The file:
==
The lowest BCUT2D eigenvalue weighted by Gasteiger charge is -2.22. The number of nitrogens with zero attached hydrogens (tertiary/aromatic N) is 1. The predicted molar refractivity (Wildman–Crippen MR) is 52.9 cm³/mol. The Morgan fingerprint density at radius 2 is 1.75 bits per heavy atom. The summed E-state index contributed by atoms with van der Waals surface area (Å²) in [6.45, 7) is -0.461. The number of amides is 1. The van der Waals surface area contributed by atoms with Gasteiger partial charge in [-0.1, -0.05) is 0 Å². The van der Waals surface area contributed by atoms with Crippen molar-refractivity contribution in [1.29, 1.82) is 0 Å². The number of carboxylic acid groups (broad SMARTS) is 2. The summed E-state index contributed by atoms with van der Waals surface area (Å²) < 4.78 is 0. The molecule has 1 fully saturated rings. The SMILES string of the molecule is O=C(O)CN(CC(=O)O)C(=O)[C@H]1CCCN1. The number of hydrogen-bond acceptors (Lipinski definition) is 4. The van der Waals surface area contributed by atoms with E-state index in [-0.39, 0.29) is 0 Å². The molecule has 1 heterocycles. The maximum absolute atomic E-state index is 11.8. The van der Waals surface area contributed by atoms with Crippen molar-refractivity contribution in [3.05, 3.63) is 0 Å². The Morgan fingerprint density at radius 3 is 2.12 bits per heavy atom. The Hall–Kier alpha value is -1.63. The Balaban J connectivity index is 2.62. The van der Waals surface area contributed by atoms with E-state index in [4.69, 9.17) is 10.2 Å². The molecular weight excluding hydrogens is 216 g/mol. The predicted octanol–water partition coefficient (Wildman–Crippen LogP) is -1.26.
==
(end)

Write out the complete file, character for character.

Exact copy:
The lowest BCUT2D eigenvalue weighted by Gasteiger charge is -2.22. The number of nitrogens with zero attached hydrogens (tertiary/aromatic N) is 1. The predicted molar refractivity (Wildman–Crippen MR) is 52.9 cm³/mol. The Morgan fingerprint density at radius 2 is 1.75 bits per heavy atom. The summed E-state index contributed by atoms with van der Waals surface area (Å²) in [6.45, 7) is -0.461. The number of amides is 1. The van der Waals surface area contributed by atoms with Gasteiger partial charge in [-0.1, -0.05) is 0 Å². The van der Waals surface area contributed by atoms with Crippen molar-refractivity contribution in [1.29, 1.82) is 0 Å². The number of carboxylic acid groups (broad SMARTS) is 2. The summed E-state index contributed by atoms with van der Waals surface area (Å²) < 4.78 is 0. The molecule has 1 fully saturated rings. The SMILES string of the molecule is O=C(O)CN(CC(=O)O)C(=O)[C@H]1CCCN1. The number of hydrogen-bond acceptors (Lipinski definition) is 4. The van der Waals surface area contributed by atoms with E-state index in [-0.39, 0.29) is 0 Å². The molecule has 1 heterocycles. The maximum absolute atomic E-state index is 11.8. The van der Waals surface area contributed by atoms with Crippen molar-refractivity contribution in [3.05, 3.63) is 0 Å². The Morgan fingerprint density at radius 3 is 2.12 bits per heavy atom. The Hall–Kier alpha value is -1.63. The Balaban J connectivity index is 2.62. The van der Waals surface area contributed by atoms with E-state index in [4.69, 9.17) is 10.2 Å². The molecular weight excluding hydrogens is 216 g/mol. The predicted octanol–water partition coefficient (Wildman–Crippen LogP) is -1.26.